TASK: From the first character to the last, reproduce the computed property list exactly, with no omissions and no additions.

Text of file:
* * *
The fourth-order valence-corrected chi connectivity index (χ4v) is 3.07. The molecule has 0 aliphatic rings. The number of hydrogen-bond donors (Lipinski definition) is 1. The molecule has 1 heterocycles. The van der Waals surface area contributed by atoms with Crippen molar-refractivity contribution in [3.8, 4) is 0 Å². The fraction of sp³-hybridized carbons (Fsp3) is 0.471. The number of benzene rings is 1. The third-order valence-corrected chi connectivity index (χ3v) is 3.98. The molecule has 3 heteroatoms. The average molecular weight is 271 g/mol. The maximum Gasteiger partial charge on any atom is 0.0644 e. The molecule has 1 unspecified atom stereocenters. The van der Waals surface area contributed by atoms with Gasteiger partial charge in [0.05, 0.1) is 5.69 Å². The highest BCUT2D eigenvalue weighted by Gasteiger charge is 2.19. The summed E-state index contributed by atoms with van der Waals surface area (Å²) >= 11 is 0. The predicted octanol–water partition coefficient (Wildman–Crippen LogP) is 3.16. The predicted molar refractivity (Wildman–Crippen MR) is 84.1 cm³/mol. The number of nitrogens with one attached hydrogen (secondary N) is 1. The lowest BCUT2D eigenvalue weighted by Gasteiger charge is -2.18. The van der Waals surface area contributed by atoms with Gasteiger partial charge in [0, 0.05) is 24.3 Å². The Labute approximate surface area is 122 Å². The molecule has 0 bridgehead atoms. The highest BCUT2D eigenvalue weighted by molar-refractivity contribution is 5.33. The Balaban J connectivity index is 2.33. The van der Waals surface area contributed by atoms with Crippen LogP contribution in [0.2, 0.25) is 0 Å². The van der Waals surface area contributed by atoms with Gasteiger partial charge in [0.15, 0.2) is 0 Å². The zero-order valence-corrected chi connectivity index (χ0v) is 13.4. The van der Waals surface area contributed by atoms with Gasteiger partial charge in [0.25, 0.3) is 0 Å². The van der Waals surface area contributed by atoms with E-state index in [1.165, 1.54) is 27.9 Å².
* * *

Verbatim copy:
The fourth-order valence-corrected chi connectivity index (χ4v) is 3.07. The molecule has 0 aliphatic rings. The number of hydrogen-bond donors (Lipinski definition) is 1. The molecule has 1 heterocycles. The van der Waals surface area contributed by atoms with Crippen molar-refractivity contribution in [3.8, 4) is 0 Å². The fraction of sp³-hybridized carbons (Fsp3) is 0.471. The number of benzene rings is 1. The third-order valence-corrected chi connectivity index (χ3v) is 3.98. The molecule has 3 heteroatoms. The average molecular weight is 271 g/mol. The maximum Gasteiger partial charge on any atom is 0.0644 e. The molecule has 1 unspecified atom stereocenters. The van der Waals surface area contributed by atoms with Gasteiger partial charge in [0.05, 0.1) is 5.69 Å². The highest BCUT2D eigenvalue weighted by Gasteiger charge is 2.19. The summed E-state index contributed by atoms with van der Waals surface area (Å²) >= 11 is 0. The predicted octanol–water partition coefficient (Wildman–Crippen LogP) is 3.16. The predicted molar refractivity (Wildman–Crippen MR) is 84.1 cm³/mol. The number of nitrogens with one attached hydrogen (secondary N) is 1. The lowest BCUT2D eigenvalue weighted by Gasteiger charge is -2.18. The van der Waals surface area contributed by atoms with Gasteiger partial charge in [0, 0.05) is 24.3 Å². The Labute approximate surface area is 122 Å². The molecule has 0 bridgehead atoms. The highest BCUT2D eigenvalue weighted by molar-refractivity contribution is 5.33. The Balaban J connectivity index is 2.33. The van der Waals surface area contributed by atoms with Crippen LogP contribution in [0.2, 0.25) is 0 Å². The van der Waals surface area contributed by atoms with Gasteiger partial charge in [0.15, 0.2) is 0 Å². The zero-order valence-corrected chi connectivity index (χ0v) is 13.4. The van der Waals surface area contributed by atoms with Gasteiger partial charge in [0.25, 0.3) is 0 Å². The van der Waals surface area contributed by atoms with E-state index in [1.165, 1.54) is 27.9 Å².